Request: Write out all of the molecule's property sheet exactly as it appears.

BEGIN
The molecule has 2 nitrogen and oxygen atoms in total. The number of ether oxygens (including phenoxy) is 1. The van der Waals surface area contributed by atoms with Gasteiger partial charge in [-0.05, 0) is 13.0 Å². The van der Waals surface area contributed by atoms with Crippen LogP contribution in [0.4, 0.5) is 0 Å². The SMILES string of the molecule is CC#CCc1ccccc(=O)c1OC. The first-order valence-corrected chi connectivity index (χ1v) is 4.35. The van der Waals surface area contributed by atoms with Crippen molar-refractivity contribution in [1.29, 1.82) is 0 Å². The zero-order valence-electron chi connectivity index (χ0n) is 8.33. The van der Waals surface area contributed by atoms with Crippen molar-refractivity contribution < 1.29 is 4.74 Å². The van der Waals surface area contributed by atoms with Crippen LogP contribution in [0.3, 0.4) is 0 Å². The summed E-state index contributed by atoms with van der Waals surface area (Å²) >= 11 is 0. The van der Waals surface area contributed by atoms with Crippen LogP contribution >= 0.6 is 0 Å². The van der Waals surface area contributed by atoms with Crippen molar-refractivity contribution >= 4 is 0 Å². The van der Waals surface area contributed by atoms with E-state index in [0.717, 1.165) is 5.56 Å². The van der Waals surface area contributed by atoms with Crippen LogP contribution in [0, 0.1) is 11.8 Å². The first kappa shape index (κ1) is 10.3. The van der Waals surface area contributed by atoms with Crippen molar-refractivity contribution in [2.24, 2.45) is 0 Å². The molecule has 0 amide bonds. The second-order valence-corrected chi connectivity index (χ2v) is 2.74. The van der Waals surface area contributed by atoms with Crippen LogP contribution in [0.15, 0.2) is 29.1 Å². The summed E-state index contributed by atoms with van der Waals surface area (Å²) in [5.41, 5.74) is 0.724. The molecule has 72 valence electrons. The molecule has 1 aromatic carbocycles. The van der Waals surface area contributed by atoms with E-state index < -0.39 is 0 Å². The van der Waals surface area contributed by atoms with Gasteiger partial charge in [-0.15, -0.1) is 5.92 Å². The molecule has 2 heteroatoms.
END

The molecule has 2 nitrogen and oxygen atoms in total. The number of ether oxygens (including phenoxy) is 1. The van der Waals surface area contributed by atoms with Gasteiger partial charge in [-0.05, 0) is 13.0 Å². The van der Waals surface area contributed by atoms with Crippen LogP contribution in [0.4, 0.5) is 0 Å². The SMILES string of the molecule is CC#CCc1ccccc(=O)c1OC. The first-order valence-corrected chi connectivity index (χ1v) is 4.35. The van der Waals surface area contributed by atoms with Crippen molar-refractivity contribution in [1.29, 1.82) is 0 Å². The zero-order valence-electron chi connectivity index (χ0n) is 8.33. The van der Waals surface area contributed by atoms with Crippen molar-refractivity contribution < 1.29 is 4.74 Å². The van der Waals surface area contributed by atoms with Crippen LogP contribution in [0.3, 0.4) is 0 Å². The summed E-state index contributed by atoms with van der Waals surface area (Å²) >= 11 is 0. The van der Waals surface area contributed by atoms with Crippen LogP contribution >= 0.6 is 0 Å². The van der Waals surface area contributed by atoms with Crippen molar-refractivity contribution >= 4 is 0 Å². The van der Waals surface area contributed by atoms with E-state index in [0.717, 1.165) is 5.56 Å². The van der Waals surface area contributed by atoms with Crippen LogP contribution in [0, 0.1) is 11.8 Å². The first kappa shape index (κ1) is 10.3. The van der Waals surface area contributed by atoms with Crippen molar-refractivity contribution in [2.24, 2.45) is 0 Å². The molecule has 0 amide bonds. The second-order valence-corrected chi connectivity index (χ2v) is 2.74. The van der Waals surface area contributed by atoms with Crippen LogP contribution in [0.15, 0.2) is 29.1 Å². The summed E-state index contributed by atoms with van der Waals surface area (Å²) in [5.41, 5.74) is 0.724. The molecule has 72 valence electrons. The molecule has 1 aromatic carbocycles. The van der Waals surface area contributed by atoms with E-state index < -0.39 is 0 Å². The van der Waals surface area contributed by atoms with Gasteiger partial charge in [-0.15, -0.1) is 5.92 Å². The molecule has 2 heteroatoms.